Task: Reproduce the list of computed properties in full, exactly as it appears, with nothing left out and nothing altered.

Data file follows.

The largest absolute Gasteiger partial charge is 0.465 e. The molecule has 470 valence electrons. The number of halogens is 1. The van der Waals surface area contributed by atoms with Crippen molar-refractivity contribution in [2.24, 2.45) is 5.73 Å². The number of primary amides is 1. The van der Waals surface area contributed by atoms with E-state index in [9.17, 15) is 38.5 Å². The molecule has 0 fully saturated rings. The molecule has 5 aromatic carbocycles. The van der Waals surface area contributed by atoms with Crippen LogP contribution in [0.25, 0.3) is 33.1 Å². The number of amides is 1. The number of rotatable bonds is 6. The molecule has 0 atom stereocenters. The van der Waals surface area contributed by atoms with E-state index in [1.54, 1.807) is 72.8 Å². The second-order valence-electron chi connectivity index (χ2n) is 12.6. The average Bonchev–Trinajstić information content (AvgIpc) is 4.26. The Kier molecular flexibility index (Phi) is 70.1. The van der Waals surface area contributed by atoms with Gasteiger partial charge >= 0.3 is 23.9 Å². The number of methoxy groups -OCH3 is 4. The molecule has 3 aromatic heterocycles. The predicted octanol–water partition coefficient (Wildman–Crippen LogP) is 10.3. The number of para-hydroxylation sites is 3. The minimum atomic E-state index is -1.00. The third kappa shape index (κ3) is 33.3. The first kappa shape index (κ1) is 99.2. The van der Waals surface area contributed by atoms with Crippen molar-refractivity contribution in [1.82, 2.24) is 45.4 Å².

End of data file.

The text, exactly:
The largest absolute Gasteiger partial charge is 0.465 e. The molecule has 470 valence electrons. The number of halogens is 1. The van der Waals surface area contributed by atoms with Crippen molar-refractivity contribution in [2.24, 2.45) is 5.73 Å². The number of primary amides is 1. The van der Waals surface area contributed by atoms with E-state index in [9.17, 15) is 38.5 Å². The molecule has 0 fully saturated rings. The molecule has 5 aromatic carbocycles. The van der Waals surface area contributed by atoms with Crippen LogP contribution in [0.25, 0.3) is 33.1 Å². The number of amides is 1. The number of rotatable bonds is 6. The molecule has 0 atom stereocenters. The van der Waals surface area contributed by atoms with E-state index in [1.54, 1.807) is 72.8 Å². The second-order valence-electron chi connectivity index (χ2n) is 12.6. The average Bonchev–Trinajstić information content (AvgIpc) is 4.26. The Kier molecular flexibility index (Phi) is 70.1. The van der Waals surface area contributed by atoms with Gasteiger partial charge >= 0.3 is 23.9 Å². The number of methoxy groups -OCH3 is 4. The molecule has 3 aromatic heterocycles. The predicted octanol–water partition coefficient (Wildman–Crippen LogP) is 10.3. The number of para-hydroxylation sites is 3. The minimum atomic E-state index is -1.00. The third kappa shape index (κ3) is 33.3. The first kappa shape index (κ1) is 99.2. The van der Waals surface area contributed by atoms with Crippen molar-refractivity contribution in [1.82, 2.24) is 45.4 Å².